By JB Clark/NEMS Daily Journal
TUPELO – Just a month after the 25th anniversary of the tragedy that took the lives of two young Tupelo women, the home for girls that bears their names is looking forward to how it will serve the community for the next 25 years.
The home started in 1988 when Gill Simmons said Grace Clark contacted him and his wife with the desire to organize a home for abused and neglected girls.
“She said she would love to name it the Gardner-Simmons home and that’s the way it got started,” Simmons said.
The call came not long after Simmons’ daughter and her best friend Margaret Gardner, both Ole Miss students, died when they were hit by a truck on Highway 6 outside of Oxford while participating in a walkathon for Chi Omega sorority.
The memory of the two young women inspired the community to rally behind the home that First United Methodist Church previously had difficulty starting.
The home has served as a group home for girls and has expanded to organize foster families to care for girls who need a home.
Sue Gardner said the home has been a blessing.
“If there was a good thing that came out of the accident, it was the home,” she said.
Sara Simmons agreed, “It got our attention and took our thoughts away from the accident.”
As the home approaches its 25th year, support for the home is still strong.
“Every year, I get a stack of acknowledgments of those who support the home and that tells me there are still a whole lot of good folks who support this thing,” said Judge Thomas Gardner. “It makes me believe that the why of how we came to be here hasn’t changed and I think there are girls out there who need a safe place to stay and grow up and we’ve got it.”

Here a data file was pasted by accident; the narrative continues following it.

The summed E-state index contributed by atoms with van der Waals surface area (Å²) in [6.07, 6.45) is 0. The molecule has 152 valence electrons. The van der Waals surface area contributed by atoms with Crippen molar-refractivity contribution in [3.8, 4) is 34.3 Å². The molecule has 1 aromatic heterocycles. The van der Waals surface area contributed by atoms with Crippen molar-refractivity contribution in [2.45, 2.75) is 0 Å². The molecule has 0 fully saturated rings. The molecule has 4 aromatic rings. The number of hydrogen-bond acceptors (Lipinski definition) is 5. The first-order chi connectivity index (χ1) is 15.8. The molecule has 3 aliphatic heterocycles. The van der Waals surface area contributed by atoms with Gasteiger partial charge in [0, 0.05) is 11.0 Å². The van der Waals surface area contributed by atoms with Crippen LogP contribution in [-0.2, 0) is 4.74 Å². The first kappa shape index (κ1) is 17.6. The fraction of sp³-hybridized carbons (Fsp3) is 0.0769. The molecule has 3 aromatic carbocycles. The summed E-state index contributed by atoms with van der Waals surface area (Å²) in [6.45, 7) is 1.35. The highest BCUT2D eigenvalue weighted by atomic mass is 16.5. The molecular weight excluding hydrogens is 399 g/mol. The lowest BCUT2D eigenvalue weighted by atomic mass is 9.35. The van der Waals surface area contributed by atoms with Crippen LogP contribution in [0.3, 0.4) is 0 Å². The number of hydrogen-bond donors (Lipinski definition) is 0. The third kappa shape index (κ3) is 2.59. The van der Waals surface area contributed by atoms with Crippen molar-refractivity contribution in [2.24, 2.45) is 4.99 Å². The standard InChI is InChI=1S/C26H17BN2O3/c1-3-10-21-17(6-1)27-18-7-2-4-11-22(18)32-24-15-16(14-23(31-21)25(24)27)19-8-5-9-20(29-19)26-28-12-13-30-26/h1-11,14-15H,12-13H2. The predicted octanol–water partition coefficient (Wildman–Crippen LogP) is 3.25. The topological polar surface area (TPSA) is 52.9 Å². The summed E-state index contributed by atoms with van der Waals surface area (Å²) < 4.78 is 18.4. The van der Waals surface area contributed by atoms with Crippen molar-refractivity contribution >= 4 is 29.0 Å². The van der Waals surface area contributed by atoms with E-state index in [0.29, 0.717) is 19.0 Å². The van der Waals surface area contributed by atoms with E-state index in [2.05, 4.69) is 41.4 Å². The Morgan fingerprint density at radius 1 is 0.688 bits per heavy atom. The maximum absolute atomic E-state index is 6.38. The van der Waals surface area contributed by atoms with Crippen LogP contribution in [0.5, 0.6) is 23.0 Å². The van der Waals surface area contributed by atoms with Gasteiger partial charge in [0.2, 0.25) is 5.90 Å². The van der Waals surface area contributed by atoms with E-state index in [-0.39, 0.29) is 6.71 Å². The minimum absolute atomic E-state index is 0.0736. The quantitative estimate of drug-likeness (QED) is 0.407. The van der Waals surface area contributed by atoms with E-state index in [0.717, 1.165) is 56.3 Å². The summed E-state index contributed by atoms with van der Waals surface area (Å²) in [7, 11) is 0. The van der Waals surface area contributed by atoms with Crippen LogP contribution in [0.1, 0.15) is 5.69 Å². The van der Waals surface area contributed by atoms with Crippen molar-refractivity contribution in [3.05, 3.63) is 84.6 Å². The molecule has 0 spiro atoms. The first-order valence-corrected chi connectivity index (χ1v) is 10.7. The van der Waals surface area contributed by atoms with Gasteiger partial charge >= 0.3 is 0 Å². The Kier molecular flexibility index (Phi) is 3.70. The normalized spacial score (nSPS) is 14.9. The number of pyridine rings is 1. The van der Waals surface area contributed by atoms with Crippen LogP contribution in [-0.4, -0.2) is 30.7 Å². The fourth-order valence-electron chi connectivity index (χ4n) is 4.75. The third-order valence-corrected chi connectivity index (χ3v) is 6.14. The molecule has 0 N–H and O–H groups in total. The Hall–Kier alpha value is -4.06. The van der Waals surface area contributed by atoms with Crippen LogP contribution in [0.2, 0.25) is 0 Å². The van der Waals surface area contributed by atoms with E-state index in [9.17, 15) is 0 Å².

Since the 2008 court order following Olivia Y., et al. v. State of Mississippi, group homes have seen declining populations.
The ruling requires the Department of Human Services to consider foster child placement in the order of first, placement with relatives, then foster home care within the child’s community, then foster home care outside the child’s community and then group home placement.
Because of this ruling, the Simmons and Gardners, along with the home’s board of directors, are looking for new needs to meet or a way to continue serving abused and neglected girls in their home.
“We’re at a circumstance, primarily because of the Department of Human Services, where we are trying to make adjustments and figure out where we go from here and I think all of us are committed to making the adjustment in some way or another,” Thomas Gardner said.
The accident on Highway 6 was revisited on its 25th anniversary in the May issue of The Oprah Magazine in an article by Chi O sorority sister Paige Williams.
Both families said they have seen a response to the article in the community through phone calls and support.
The organization is constantly looking for new families for their foster home and the group home is still serving live-in residents.
Both families agreed that the continued support of the community, Chi O sorority and local churches will keep the home open while many homes around the state are closing.
“We know there is a need out there,” Sue Gardner said.